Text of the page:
The word ‘supernatural’ refers to a property belonging to a realm that is supervenient on nature – that is to say, supernature is dependent upon but separate from and not reduceable to natural phenomena, and thus is not necessarily causally
connected to nature. The logic of causal (non)connection between fundamental and emergent properties is argued well by Humphreys (1997) [3].

Supernature is understood as unobservable, because any presupposed object or force occupying a supernatural realm may not be accessible to natural empirical investigation due to its possible causal disconnection from natural phenomena – simultaneously and necessarily negating the possibility of subsequent physical confirmation or Popperian falsification. This allows for a clear distinction between the supernatural and imaginary (abstract) realms, as the latter, whether mathematical or not, and whether communicated or not, does exist within the natural setting of one or more minds, which supervene on physical and material forms of organismal intelligence (brains).

An argument that is often expressed in attempts to formulate a fundamental distinction between the sciences and religions is that Science necessarily observes nature empirically, and thus understands nature as a set of real, physical phenomena, whereas Religion accepts as real that which is not necessarily empirically observable. Herein however, lies a problem – Science does not always directly observe the natural phenomena or processes which it attempts to describe, and thus confirm or negate as part of the scientific system of beliefs. Similarly, albeit inversely, religious apprehensions are necessarily the results of empirical observations, or equally real and natural abstracted imaginings (insights). The supernatural can thus comprise neither, natural phenomena, such as electrons, cells and stars, nor forms of abstract existence, such as ideas, concepts and schemes (see NOTE A).

Malinowski reported that Sir James Frazer (1890) [4] had outlined the three main problems of primitive religion with which modern anthropology is concerned – “magic and its relation to religion and science; totemism and the sociological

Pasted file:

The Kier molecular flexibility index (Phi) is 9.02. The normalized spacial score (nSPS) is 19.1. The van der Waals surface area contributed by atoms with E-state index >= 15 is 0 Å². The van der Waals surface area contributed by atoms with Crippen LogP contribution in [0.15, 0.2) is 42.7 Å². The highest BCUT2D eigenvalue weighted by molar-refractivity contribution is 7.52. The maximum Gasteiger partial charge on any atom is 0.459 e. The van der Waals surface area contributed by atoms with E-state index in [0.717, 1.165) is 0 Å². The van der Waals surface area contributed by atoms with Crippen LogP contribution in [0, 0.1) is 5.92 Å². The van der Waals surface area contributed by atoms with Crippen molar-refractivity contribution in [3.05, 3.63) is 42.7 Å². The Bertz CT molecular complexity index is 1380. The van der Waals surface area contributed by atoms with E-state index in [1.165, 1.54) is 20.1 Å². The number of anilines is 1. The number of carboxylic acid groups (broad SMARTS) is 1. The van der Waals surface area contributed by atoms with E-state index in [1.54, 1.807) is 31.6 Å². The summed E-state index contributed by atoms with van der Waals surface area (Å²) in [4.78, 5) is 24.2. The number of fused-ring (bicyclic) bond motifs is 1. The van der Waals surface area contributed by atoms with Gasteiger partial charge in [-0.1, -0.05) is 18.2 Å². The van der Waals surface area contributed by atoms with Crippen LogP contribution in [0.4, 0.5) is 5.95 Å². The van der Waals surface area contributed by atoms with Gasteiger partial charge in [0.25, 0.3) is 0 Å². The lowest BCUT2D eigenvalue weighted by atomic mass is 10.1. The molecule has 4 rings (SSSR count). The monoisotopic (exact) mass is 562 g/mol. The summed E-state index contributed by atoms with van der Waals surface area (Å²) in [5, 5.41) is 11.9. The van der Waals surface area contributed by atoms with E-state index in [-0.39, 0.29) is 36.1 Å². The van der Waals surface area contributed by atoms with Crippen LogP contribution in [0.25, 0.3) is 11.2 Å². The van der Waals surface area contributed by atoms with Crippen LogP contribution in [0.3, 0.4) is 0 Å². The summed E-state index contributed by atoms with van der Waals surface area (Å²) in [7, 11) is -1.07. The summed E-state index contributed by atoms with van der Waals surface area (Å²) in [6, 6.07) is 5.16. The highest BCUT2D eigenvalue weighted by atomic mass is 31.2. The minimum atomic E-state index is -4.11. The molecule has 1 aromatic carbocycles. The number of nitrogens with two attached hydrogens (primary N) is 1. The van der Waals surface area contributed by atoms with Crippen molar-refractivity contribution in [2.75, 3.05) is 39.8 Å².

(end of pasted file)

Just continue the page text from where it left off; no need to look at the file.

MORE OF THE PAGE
aspect of early faith; the cults of fertility and vegetation.”

“Frazer’s Golden Bough, the great codex of primitive magic, shows clearly that animism is not the only, nor even the dominating belief in primitive culture. Early man seeks above all to control the course of nature for practical ends, and he does it directly, by rite and spell, compelling wind and weather, animals and crops to obey his will. Only much later, finding the limitations of his magical might, does he in fear or hope, in supplication or defiance, appeal to higher beings; that is, to demons, ancestor-spirits or gods. It is in this distinction between direct control on the one hand and propitiation of superior powers on the other that Sir James Frazer sees the difference between religion and magic. Magic, based on man’s confidence that he can dominate nature directly, if only he knows the laws which govern it magically, is in this akin to science. Religion, the confession of human impotence in certain matters, lifts man above the magical level, and later on maintains its independence side by side with science, to which magic has to succumb.”

“This theory of magic and religion has been the starting-point of most modern studies of the twin subjects. Professor Preuss [et al] have independently set forth certain views, partly in criticism of Frazer, partly following up the lines of his inquiry. These writers point out that similar as they appear, science and magic differ yet radically. Science is born of experience, magic made by tradition. Science is guided by reason and corrected by observation, magic, impervious to both, lives in an atmosphere of mysticism [from Ancient Greek μύστης, mústēs, “one who has been initiated”]. Science is open to all, a common good of the whole community, magic is occult, taught through mysterious initiations, handed on in a hereditary or at least in very exclusive filiation. While science is based on the conception of natural forces, magic springs from the idea of a certain mystic, impersonal power, which is believed in by most primitive peoples. This power, called mana by some Melanesians, arungquiltha by certain Australian tribes, wakan, orenda, manitu by various American Indians, and nameless elsewhere, is stated to be a well-nigh universal idea found wherever magic flourishes. According to the writers just mentioned we can find among the most primitive peoples and throughout the lower savagery a belief in a supernatural, impersonal force, moving all those agencies which are relevant to the savage and causing all the really important events in the domain of the sacred. Thus mana, not animism, is the essence of “pre-animistic religion,” and it is also the essence of magic, which is thus radically different from science.”